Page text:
**Manager (Indianapolis)--This is an 8+ hour position, Monday through Friday, starting at 5pm. Must be able to uphold company policies and procedures.  Requires strong communication skills, supervisory skills and the ability to work well under pressure.  Prior cleaning experience preferred.  Must have your own car, clean criminal background and a minimum of 12 months verifiable employment within the last 18 months.  Please call 317-252-9795 and leave your name and phone number.  Someone will return your call as soon as possible.

Clarity Personal Care Services

is looking for a compassionate, mature, refined lady for a full time, part time, AND “live-in” position. All areas of Indy plus Kokomo. No experience is necessary, but must be meticulous, well organized, articulate and educated.  Call Sharon Hughes at 317-439-0247

Be Part of Something Big Xerox Services has immediate positions for Customer Service Representatives Job Fair! Wednesday, March 13th 9am - 7pm Questions? Please contact Tessa at 765-778-6219 Apply in person: 2828 Enterprise Drive Anderson, IN 46013 Must pass background and drug screen. EOE/AA ©2013 Xerox Corporation. All rights reserved. Xerox® and Xerox and Design® are trademarks of the Xerox Corporation in the United States and/or other countries. BR3275

SALES REPRESENTATIVE Oberweis Dairy Hiring door to door sales reps. Guaranteed minimum of $800. biweekly while in training. Great opportunity with Excellent income Health Ins., 401k, Dental, Vision, Life & Disability offered

Call: 317-756-8788

or send resume to: Click “Search for jobs related to business process and IT services” and search Job # 13004386

SCHOOL BUS DRIVERS Westfield Washington Schools is now • Training is provided if not training bus drivers (experience preferred) already CDL licensed. for permanent-substitute positions with • Health and other benefits advancement to permanent route driver as available upon becoming the routes become available. a permanent/sub driver.


Jimmy John’s is now hiring delivery drivers and sandwich makers. Must have a killer work ethic & be ready to rock. Apply in store today!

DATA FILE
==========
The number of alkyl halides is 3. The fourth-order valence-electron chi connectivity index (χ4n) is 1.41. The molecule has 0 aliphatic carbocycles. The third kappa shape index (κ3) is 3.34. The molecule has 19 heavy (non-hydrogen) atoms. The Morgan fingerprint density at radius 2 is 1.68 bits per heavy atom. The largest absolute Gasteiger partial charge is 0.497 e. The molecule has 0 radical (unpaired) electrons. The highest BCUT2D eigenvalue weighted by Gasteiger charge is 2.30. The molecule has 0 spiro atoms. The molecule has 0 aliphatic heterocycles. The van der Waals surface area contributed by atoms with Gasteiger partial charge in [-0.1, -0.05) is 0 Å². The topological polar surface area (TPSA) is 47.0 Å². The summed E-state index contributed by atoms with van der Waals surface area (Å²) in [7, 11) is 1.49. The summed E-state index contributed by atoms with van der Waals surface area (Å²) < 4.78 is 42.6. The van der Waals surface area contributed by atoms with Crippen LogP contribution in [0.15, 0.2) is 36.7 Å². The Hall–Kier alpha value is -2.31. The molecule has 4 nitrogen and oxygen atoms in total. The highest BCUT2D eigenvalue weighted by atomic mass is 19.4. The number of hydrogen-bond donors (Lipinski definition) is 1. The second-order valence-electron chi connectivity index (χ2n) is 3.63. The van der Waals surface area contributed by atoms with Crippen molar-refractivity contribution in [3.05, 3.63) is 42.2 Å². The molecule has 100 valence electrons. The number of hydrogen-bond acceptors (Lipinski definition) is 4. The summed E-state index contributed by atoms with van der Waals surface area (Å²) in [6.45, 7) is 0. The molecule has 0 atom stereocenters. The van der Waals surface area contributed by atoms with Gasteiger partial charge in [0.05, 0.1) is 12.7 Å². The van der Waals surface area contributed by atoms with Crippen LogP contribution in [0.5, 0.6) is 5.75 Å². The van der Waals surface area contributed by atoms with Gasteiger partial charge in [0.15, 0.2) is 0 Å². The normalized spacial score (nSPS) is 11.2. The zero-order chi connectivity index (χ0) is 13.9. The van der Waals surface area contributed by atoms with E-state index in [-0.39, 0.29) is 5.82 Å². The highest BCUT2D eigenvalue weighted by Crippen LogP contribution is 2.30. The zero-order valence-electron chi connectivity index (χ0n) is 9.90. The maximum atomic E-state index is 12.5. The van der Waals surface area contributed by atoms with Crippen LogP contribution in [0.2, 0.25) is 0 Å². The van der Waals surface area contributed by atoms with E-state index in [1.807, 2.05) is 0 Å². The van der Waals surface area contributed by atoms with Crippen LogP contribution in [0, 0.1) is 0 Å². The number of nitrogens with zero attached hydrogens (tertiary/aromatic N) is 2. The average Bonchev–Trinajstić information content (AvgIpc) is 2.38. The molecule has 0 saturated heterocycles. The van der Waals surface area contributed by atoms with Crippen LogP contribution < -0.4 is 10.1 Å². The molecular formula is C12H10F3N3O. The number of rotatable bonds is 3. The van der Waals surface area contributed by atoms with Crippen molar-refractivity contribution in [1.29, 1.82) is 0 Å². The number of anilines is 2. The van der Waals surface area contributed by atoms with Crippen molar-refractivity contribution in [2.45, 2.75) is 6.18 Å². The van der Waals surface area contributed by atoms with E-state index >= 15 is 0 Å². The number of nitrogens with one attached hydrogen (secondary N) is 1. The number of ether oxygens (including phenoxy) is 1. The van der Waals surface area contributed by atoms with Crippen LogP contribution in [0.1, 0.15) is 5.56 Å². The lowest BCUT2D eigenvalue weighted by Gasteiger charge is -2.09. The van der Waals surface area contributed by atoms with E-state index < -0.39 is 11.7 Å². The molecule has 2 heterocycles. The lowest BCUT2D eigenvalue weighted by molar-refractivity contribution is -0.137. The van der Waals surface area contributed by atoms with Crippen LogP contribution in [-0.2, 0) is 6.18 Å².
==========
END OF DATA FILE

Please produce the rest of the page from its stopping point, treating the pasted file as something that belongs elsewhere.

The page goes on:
Call Westfield Washington Schools Transportation Department 317-867-8040 or 317-867-8041


FREE eyebrow threading or FREE 30 min facial First time visit only


569-0099 |

OPEN HOUSE MARCH 24th 1:00PM-4:00PM Call today for information: (317)575-9379

120 3rd St. NW, Carmel, 46032 Visit us at:

Guitar Lessons


With Baker Scott

Beginners thru Advanced All styles Electric-Acoustic-Bass Private Lessons Parent-Child Lessons near Carey Road & 146th Carmel 317-



Skip’s Auctions Gallery Every Monday Night 6 p.m. Auction Zip #26565 We buy estates, households, gold, silver and coins 14000 St. Rd. 32E, Noblesville, IN 765.606.6001 Always accepting clean consignments.

CNAs & QMAs Join our team! Hearth at Windemere Assisted Living is recruiting experienced CNAs and QMAs. Full-time and part-time positions on arious shifts. Every other weekend availability is required. We offer great benefits and a fun working environment. APPLY IN PERSON! Hearth at Windemere 9745 Olympia Drive, Fishers, IN 46037 (317) 576-1925 EOE


Bank Foreclosures Hamilton Co. Free list of Foreclosure Properties. Receive a FREE daily list by e-mail;

Supervisors for Fishers, 96th & Keystone and Downtown. Monday through Friday, starting between 5pm and 6pm and working 5+ hours per night.  You will be a working supervisor, so you must be detail oriented.  Must have your own car, clean criminal background and a minimum of 12 months verifiable employment within the last 18 months.  Please call 317-252-9795 and leave your name and phone number.  Someone will return your call as soon as possible.


**Supervisor (Fishers)--Monday through Friday, 6pm start time and working 3.75 to 4 hours per night. You will be a working supervisor, so we need someone who is detail oriented as this is a medical building.  Must have your own transportation, must possess a clean criminal background which can be verified, and must have been employed with the same employer for a minimum of 12 months during the past 18 months, which also can be verified.  Please call 317-252-9795 and leave your name and phone number.  Someone will return your call as soon as possible.

Current in Zionsville

SCHOOL BUS MONITORS Are you looking for part-time employment? Would you like a job that follows the school calendar? Do you have a heart for working with children? The Carmel Clay Schools Transportation Department is currently seeking Bus Monitors. School Bus Monitors will assist special needs children to and from school. • May earn $12.01 per hour with no experience • Paid training program • No benefits available but may earn an attendance bonus School Bus Monitors will work an average of 4 hours per day running morning and afternoon routes and must be able to pass criminal history background check. Apply on-line to EOE

March 12, 2013 | 31


Don’t wait any longer. Listen to your heart. Get a $49 heart scan from the cardiovascular experts at IU Health North Hospital. A heart scan at IU Health North Hospital will help determine if you have any early warning signs for heart disease. The scan is quick, about thirty minutes, with preliminary results the same day. And because IU Health North Hospital is part of IU Health, home to the most innovative technologies and working in close collaboration with the American Heart Association, you know you’re starting in the right place.

SCHEDULE A SCAN AT OR CALL 317.688.2955 ©2013 IU Health 02/13 HY03213_0088

03213_0088_IUHNORTH_10.375x11.75_4c_NorthCV_FullPage_v2.indd 1

2/26/13 10:05 AM

March 12, 2013  

Current in Zionsville

March 12, 2013  

Current in Zionsville